What You Should Know About Eating Hemp Seeds
Fact: Hemp seeds are delicious.
If you’ve hesitated to add hemp seeds to your shopping cart, you’ve probably wondered something like this: Are hemp seeds worth the price? What will I eat them with? And will I, uh, become impaired if I eat too many? If you’re at all skeptical of hemp seeds, this one’s for you.
What is hemp seed?
Hemp seeds (aka hemp hearts) have become a popular health food for their protein, fiber, omega-3 and omega-6 fatty acids, and other nutrients.
These seeds come from the hemp plant. Hemp plants and marijuana plants hail from the same species, Cannabis sativa L. Hemp seeds, however, won’t get you high. And you won’t fail a drug test after eating them.
It’s true that hemp plants contain low levels of Tetrahydrocannabinol, or THC, the chemical that gives marijuana its psychoactive properties. But we’re talking just 0.03 percent. In fact, in 2018, the Controlled Substances Act (CSA) ruled that hemp doesn’t fit the definition of marijuana. Not to mention, the U.S. Food and Drug Administration (FDA) regulates hemp products. So, yes, hemp seeds are totally legal and safe to eat.
What do hemp seeds taste like?
Hemp seeds taste similar to sunflower seeds, somewhat like pine nuts, and a little like walnuts, too.
What are hemp seeds used for?
Hemp seeds enhance savory and sweet dishes alike. Mix them into Lemony Cabbage-Avocado Slaw or a kale and apple salad for extra crunch. Blend them into hummus to play up its nutty flavor. Turn them into pesto. Sub them for bulgur wheat in tabouleh. Sprinkle them over oatmeal and chocolatey chia pudding, or bake them into chocolate chip protein bars. You can also turn them into homemade hemp milk.
Fact: Hemp seeds are delicious.
Everything You Need to Know About How to Eat Hemp Seeds
Manitoba Harvest Hemp Foods
As far as the nut and seed world goes, hemp seeds are like the straight-A student who’s also captain of the football team. A couple of spoonfuls of hemp seeds packs a serious amount of essential nutrients, they’re easy to eat and cook with, and they have a pleasantly nutty taste, like a cross between a sunflower seed and a pine nut. And no, they won’t get you remotely high. Here’s everything you need to know about how to buy and eat these little seeds.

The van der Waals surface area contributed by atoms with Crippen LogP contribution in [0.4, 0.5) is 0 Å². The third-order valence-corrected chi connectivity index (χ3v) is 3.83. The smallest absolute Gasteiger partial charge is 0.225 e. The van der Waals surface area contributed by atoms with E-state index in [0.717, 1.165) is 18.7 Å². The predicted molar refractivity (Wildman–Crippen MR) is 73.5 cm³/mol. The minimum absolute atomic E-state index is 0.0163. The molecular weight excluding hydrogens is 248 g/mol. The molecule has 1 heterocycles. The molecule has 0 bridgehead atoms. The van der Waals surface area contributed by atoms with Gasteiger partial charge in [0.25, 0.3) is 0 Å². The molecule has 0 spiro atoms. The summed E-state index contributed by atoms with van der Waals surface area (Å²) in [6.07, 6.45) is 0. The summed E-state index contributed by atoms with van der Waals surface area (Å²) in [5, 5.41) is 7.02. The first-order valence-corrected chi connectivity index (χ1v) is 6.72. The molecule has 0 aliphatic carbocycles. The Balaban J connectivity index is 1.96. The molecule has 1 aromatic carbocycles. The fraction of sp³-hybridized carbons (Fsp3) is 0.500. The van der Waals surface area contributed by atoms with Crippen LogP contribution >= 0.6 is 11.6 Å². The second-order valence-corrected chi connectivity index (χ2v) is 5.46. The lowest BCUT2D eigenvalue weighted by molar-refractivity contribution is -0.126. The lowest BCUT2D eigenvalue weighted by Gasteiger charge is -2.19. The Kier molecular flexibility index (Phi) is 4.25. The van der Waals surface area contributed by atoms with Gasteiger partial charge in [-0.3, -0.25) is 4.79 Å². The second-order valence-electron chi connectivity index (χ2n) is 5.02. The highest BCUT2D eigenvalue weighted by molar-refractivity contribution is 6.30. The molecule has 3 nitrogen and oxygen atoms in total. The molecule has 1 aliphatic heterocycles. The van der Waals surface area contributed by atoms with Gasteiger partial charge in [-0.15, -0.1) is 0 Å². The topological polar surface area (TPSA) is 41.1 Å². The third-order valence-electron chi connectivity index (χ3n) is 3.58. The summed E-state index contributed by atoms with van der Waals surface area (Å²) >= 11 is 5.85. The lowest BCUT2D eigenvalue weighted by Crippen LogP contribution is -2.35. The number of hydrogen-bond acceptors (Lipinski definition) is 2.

Although hemp and marijuana are members of the same species, Cannabis sativa, they’re in effect completely different plants. There are about a dozen varieties of hemp plants that are grown for food, and all of them contain about 0.001 percent Tetrahydrocannabinol, or THC, the main psychoactive ingredient in marijuana. This means you can eat as much hemp as you want and you’ll never have to worry about getting high or failing a drug test. Although certain states have begun to legalize the cultivation of industrial hemp in the last couple of years, the hemp seeds you can find at your grocery or health food store were likely grown in Canada or China.
Hemp plants grow brown popcorn kernel-sized hard seeds. Inside these hard seeds lie soft, white or light green inner kernels that are packed with essential amino acids, protein, and omega-3 fatty acids. You can’t really derive a lot of nutritional value from the unhulled seeds, so when you see a bag at the store labeled “hemp seeds,” what you’re actually buying is those soft inner kernels, also known as hemp hearts. Hemp hearts can be pressed to make hemp seed oil, leaving behind a byproduct that can be turned into hemp protein powder. You can find all of these hemp products at health food stores, or a well-stocked grocery store like Whole Foods.
Eating shelled hemp seeds, or hemp hearts, is as simple as sprinkling a spoonful or two into smoothies or on top of cereal, salads, or yogurt, says Kelly Saunderson of Manitoba Harvest Hemp Foods, the world’s largest hemp foods manufacturer. People with gluten sensitivity can use hemp seeds as a substitute for breadcrumbs to coat chicken or fish. Just like you can blend almonds and water to make almond milk, you can do the same with hemp seeds for hemp seed milk, which you can use as an alternative to dairy milk in drinks and recipes. And because of its nutty flavor, hemp seeds make a great substitute for people with nut allergies—you can dry-toast them over low heat to bring out even more of that nuttiness.
Hemp seed oil should be used as a finishing oil, rather than a cooking or frying oil, since the delicate omega fatty acids will break down during the cooking process, stripping the oil of its nutritional benefits. Instead, use it to make salad dressings, or drizzle over pasta, grilled veggies, or popcorn.
Hemp seeds are considered one of the most valuable plant-based proteins out there. Here's what you need to know about how to eat them.